Always Getting Sick? Your House Might Be the Problem


Always Getting Sick? Your House Might Be the Problem

The pandemic has taught us that staying at home is one of the best ways to avoid getting sick. With less contact with the outside world, we have less exposure to toxins, viruses, bacteria, and other illness-causing pathogens. However, that doesn’t mean there aren’t any of those things permeating throughout our home. In fact, if you have been staying at home religiously but are still getting sick, your house is probably the problem.

To confirm this, here are the possible ways your house may be making you sick:

  1. Your carpet is dirty

Even with regular vacuuming, carpets still contain a ton of bacteria, viruses, and deep-seated dirt. Vacuuming will only lift dust, dander, crumbs, and larger particles of dirt—not bacteria and viruses. In fact, your carpet may even be dirtier than your toilet seat, containing around 200,000 bacteria per square inch. The same goes for furniture made from textiles, velvet, and other materials that germs can easily cling onto.

That said, make it a point to consult carpet and upholstery services at least twice a year. Apart from getting your carpet and upholstered furniture professionally cleaned, vacuum them regularly to get rid of as much dirt as you can, especially if you wear shoes inside the house.

  1. You don’t clean your refrigerator regularly

The cold temperature of the refrigerator does not kill bacteria; it only slows down the growth. Furthermore, pathogens from produce, leftovers, and meats can easily spread in an enclosed space, especially if these food items are not covered properly.

For this reason, it is imperative that you clean and disinfect your refrigerator regularly or at least twice a month. Doing so will help remove as much bacteria from its surfaces as possible, helping reduce the risk of food contamination. In addition, make it a habit to cover leftovers and meats properly, as these food items tend to contain the most bacteria.

  1. People smoke inside the house

If you live with a smoker or are one, avoid smoking inside or anywhere near windows and doors. Better yet, quit smoking altogether to eliminate your exposure to toxic tobacco smoke. Long-term exposure to tobacco smoke increases your risk of many lung problems, including asthma, chronic obstructive pulmonary disorder (COPD), and lung cancer. And even if you don’t inhale the smoke as it is being emitted into the air, its remnants can still linger in the room for more than two to three hours.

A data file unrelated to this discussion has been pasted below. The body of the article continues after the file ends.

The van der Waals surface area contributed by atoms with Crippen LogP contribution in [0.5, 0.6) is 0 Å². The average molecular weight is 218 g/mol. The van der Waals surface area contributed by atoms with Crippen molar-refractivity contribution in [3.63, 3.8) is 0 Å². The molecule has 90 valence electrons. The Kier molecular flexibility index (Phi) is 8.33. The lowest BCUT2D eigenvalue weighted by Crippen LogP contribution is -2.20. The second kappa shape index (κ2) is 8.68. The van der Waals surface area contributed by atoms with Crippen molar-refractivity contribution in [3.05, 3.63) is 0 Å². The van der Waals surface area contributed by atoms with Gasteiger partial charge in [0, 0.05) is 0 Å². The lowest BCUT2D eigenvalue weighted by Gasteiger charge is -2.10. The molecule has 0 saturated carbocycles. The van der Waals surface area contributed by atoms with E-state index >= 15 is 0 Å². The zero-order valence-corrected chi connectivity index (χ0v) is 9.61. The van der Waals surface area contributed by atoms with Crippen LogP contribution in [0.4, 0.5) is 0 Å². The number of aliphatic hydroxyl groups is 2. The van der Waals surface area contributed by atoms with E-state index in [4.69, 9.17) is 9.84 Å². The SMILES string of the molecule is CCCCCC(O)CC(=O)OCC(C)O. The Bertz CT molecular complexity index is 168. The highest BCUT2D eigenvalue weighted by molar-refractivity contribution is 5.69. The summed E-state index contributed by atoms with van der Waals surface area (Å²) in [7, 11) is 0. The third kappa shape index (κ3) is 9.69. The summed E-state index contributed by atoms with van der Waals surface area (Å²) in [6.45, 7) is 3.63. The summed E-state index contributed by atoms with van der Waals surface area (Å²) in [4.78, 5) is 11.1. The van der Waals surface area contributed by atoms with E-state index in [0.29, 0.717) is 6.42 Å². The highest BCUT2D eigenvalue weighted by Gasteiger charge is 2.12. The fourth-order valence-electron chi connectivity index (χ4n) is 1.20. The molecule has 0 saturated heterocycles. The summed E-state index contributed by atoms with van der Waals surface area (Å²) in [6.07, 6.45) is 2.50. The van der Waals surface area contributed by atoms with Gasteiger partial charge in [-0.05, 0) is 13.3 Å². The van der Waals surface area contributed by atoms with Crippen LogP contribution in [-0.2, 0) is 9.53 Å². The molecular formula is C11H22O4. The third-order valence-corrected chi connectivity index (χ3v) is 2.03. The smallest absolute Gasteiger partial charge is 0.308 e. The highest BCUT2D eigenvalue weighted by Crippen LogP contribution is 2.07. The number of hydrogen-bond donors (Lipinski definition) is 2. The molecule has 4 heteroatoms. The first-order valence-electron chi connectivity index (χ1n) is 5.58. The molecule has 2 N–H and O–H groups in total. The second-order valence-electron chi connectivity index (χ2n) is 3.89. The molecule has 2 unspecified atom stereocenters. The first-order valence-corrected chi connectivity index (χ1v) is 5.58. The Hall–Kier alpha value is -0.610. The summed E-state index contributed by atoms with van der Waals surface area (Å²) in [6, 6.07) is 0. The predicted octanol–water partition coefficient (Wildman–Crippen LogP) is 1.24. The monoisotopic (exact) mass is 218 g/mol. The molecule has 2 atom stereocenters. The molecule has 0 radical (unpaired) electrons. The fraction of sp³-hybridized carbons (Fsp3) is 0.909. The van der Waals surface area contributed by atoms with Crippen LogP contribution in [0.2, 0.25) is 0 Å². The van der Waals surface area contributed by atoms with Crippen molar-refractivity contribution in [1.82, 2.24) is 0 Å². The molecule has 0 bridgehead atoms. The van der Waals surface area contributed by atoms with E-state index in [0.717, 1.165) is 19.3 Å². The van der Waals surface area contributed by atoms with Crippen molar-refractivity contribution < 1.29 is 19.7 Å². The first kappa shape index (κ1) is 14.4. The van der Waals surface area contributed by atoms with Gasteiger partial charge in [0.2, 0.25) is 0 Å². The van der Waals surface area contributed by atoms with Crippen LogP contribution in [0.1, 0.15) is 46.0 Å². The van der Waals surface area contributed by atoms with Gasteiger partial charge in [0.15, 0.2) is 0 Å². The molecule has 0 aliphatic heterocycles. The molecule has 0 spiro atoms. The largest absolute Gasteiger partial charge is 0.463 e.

1. You don’t clean your air filters
    filter hvac

The air filters in your HVAC system collect dirt, dust, pet hair, and other air contaminants to prevent them from circulating inside the house. However, if you don’t clean or replace the air filters regularly, these contaminants can still end up in your air circulation, thus increasing your risk of respiratory problems, allergies, and other negative health effects.

To avoid this problem, clean or replace your air filters at least once every three months. If you have a bigger household and pets in the house, you have to replace your filters frequently.

  1. You use harsh cleaning chemicals

If you use chemical products to clean your home, you may be doing more harm than good. Many commercial cleaning products contain harsh chemicals that cause negative health effects to humans with prolonged exposure. This is especially true for products that contain bleach and ammonia, as well as products that come in aerosol form.

Instead of chemical cleaners, opt for natural ingredients, such as baking soda, vinegar, vodka, and citrus.

  1. Your house has moisture problems

Excessive moisture in the house can cause the growth of mold and other illness-causing organisms. Thus, a tattle-tale sign that you have a moisture problem is when you see mold growing in certain parts of the house. Luckily, you can nip the problem in the bud by fixing leaks, improving your ventilation, and using a dehumidifier.

  1. You have a pet

Unfortunately, your furry friend can also be the cause of your health problems. Outdoor pets can bring in all sorts of pathogens in the house through their paws and fur. They also decrease your home’s indoor air quality via shedding. Nevertheless, you can amend these potential issues by always wiping their paws before entering the house and de-shedding them regularly to reduce the amount of fur in the air.

Sometimes, your very own house is the culprit of your health problems. If you are mysteriously getting sick despite abiding by health protocols and living a healthy lifestyle, it may be time to evaluate your home’s cleanliness, air quality, and moisture levels.

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